There is a famous book titled “Love in the Time of Cholera,” which brings me to our alternative title:
While about one-third of the world population (not the U.S., the entire planet) is under some form of lock-down to prevent the spread of the virus, people are missing their social gathering time. While people may have bagged on social media, it’s now our best way to connect.
Just like our person of note, 40-year-old Joy Bowtell, a former landlady has become a virtual pub-owner extraordinaire.
In just a week she took a Facebook pub group of her own and turned it into a virtual pub hotspot. She offered events like DJ sets, comedy nights, hosting live music, open mic nights, and quizzes. How well did she succeed? Meet her new “staff”:
People post snaps of their home "beer gardens" and selfies with drinks, while a team of "bar staff" run the page https://t.co/16ek44iFgt
— BBC East Midlands (@bbcemt) March 24, 2020
It grew so fast, she needed to bring on people to keep it running, for the 14,500 guests.
But, she’s nowhere near the only one doing this. In fact, there are plenty of articles out there teaching you how to do present your own virtual bar, virtual happy hour. And praising the perks of having virtual pubs. Stick around, we’ve got more to show you!
Virtual Bar Hopping
Many of us, around the world, are missing our normal nights out. As much as many of us may have hated the entire process some nights, it’s becoming clear that those long lines and expensive drinks are something we miss.
Had intermittently successful virtual afterwork drinks this evening with some of the gals. Nice to see faces,the bar staff (me) were generous & speedy but it’s just not the same.I’ll never take queuing for ages for an overpriced gin & tonic in a smelly pub for granted ever again. pic.twitter.com/pVmSwNPUdq
— Aisling O'Brien (@mashob) March 20, 2020
While trying to recreate the experience virtually may not be working for everyone, people like Bowtell have stumbled into really successful groups. Bowtell’s Facebook group was made to allow people to keep contact in her area, who knew of the pub she used to run, The Noel Arms in Melton Mowbray.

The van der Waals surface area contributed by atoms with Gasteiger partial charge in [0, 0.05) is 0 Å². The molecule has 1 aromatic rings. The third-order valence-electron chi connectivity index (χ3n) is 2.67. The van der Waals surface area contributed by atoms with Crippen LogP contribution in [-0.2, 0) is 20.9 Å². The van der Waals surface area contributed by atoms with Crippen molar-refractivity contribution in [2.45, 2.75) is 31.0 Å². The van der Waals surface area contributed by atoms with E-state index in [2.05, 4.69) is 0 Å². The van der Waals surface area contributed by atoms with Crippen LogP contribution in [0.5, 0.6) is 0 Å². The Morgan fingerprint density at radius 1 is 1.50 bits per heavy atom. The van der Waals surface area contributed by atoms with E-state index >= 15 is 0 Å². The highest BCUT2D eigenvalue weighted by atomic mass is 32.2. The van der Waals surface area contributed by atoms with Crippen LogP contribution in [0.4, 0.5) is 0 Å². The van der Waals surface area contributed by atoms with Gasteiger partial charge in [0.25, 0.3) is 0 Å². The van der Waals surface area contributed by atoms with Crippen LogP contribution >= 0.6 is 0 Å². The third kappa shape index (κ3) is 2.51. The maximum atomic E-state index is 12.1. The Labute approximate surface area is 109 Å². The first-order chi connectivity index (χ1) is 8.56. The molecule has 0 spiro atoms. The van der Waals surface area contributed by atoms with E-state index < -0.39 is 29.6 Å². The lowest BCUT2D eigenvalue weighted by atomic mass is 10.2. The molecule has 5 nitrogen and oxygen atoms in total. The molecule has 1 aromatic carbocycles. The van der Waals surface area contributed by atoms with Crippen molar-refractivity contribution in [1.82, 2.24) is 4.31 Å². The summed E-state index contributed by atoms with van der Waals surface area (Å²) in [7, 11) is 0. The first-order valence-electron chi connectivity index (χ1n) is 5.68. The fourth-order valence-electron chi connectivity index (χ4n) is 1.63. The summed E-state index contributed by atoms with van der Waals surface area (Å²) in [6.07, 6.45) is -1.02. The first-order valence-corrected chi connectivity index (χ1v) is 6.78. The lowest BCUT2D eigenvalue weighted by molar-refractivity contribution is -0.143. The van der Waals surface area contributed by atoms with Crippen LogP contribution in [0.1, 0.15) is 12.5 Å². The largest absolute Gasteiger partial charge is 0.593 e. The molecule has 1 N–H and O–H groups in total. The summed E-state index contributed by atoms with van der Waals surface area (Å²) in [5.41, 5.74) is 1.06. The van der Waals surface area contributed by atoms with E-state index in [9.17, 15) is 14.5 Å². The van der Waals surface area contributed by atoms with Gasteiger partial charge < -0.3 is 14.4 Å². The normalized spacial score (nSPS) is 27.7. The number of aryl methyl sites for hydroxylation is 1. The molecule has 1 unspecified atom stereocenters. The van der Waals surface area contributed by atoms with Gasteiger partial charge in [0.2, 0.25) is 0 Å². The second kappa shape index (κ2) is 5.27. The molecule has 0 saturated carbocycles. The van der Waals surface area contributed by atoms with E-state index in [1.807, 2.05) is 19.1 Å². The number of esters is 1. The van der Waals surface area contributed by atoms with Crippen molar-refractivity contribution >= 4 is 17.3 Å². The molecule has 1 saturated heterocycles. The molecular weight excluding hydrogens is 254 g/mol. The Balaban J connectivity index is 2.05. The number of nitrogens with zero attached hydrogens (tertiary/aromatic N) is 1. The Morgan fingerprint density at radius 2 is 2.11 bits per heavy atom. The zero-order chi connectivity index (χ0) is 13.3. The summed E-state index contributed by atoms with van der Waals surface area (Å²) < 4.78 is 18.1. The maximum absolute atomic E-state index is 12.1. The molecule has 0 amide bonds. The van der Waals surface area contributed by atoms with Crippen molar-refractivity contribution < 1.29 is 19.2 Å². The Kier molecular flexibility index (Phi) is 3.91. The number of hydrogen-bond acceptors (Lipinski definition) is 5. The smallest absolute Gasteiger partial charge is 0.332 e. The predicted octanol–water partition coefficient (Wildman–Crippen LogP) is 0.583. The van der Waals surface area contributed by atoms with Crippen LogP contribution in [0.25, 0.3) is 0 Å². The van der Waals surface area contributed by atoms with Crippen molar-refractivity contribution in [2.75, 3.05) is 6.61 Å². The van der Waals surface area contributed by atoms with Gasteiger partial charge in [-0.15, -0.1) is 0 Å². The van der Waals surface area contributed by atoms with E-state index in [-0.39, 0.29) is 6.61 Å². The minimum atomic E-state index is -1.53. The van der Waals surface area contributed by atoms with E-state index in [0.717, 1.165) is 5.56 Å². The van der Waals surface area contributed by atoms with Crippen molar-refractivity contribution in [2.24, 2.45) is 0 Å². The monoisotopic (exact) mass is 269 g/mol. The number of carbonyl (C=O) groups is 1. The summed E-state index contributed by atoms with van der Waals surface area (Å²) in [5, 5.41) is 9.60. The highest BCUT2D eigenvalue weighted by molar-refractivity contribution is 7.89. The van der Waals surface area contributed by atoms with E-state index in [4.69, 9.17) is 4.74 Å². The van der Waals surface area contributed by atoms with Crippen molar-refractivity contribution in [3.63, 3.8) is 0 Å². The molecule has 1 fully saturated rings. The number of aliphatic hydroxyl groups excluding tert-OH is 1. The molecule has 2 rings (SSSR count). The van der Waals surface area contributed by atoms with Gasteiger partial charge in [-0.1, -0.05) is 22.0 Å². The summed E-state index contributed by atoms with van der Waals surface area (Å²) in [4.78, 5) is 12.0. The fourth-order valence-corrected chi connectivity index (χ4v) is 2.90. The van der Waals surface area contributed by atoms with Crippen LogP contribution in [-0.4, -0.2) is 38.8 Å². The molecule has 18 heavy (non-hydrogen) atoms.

Less than a week later, her virtual bar has a waiting list of 3,000 members, and fans from the U.S., Australia, and many other countries.
According to the Good News Network:
The flood of visitors has forced the mum-of-two to enlist the help of international staff members to keep her customers entertained when she goes to bed.
She currently has a team of ten made up of “bar staffers”, who talk to customers, and “bouncers”, who moderate the people allowed into the pub.
The Virtual Pub, or Hope Inn, has been offering different events. They’ve done virtual comedy nights through Skype, and virtual Quizzes using Facebook live video. Allowing for real-time interaction while enjoying a cold one (or two) from home is even more popular than many had imagined.
Not just for the esteemed Ms. Bowtell, either. There are a bunch of people hopping on the bandwagon, providing everything from virtual craft beer tasting to Trivia addict’s weekly fix of games. If you want to get into the virtual bar scene, there’s likely something coming to your area, because if you really want it, you can create it yourself!
Other Virtual Bar Scene-type Events
The Real Ale Craft Beer channel on YouTube, on Friday March 27th, aired a virtual craft beer pub night, with great feedback in the comments.
This couple, Trish and Scott Barnes, tired of missing out on their normal activities, hosted a virtual bar for St. Patties that made their local news:
And, these enterprising partiers put together a virtual shelter-in-place party, promoting the USBGFOUNDATION.ORG. The group raises funds to help bartenders in need. A good time, for a good cause.
The Better Man Distillery in New York also put together a virtual bar crawl.
Hosting Your Own Virtual Bar
- Facebook Live Video
- Facebook Groups
You can pull this off in many different ways. Joining an existing bar group, like the Virtual Pub, is a great option. Here are some ways to get one rolling for yourself.
For Facebook users, a Facebook live event is something you can share with your family and friends as you have your own bar nights. They can interact in the comments.
Also on Facebook, you can create a group, to control who is allowed in your virtual vice den, much like our first heroine has done. Groups can be very engaging, sometimes overwhelmingly so, so you may want to go into it with a few trustworthy friends.
Skype offers group calls, which means you can have real-time interaction with your fellow patrons or customers.
Try filming, or going live, on Youtube. You can interact with your patrons in the comments section, and the later recording may well garner a few views for your account. No time like the present to finally get serious about your drinking with YouTube… here’s how to make an account.
Finally, we list ZOOM, which is a paid service (if you want to meet for longer than 30 minutes at a time, that is) that creates virtual meeting rooms for businesses. They do offer free signup. If you have a small business account already, or have the resources to create one, a Zoom meeting could very well function as a virtual bar.
And finally, if you are feeling like you just don’t have the skills, you can get some virtual education. If you want to become a real-honest-to-goodness virtual bartender, and you have VR gear, believe it or not, you can.
What are you waiting for? Start a virtual pub night for you and your friends! You never know what will come of it! Let us know down in the comments what your favorite new activity or virtual bar is.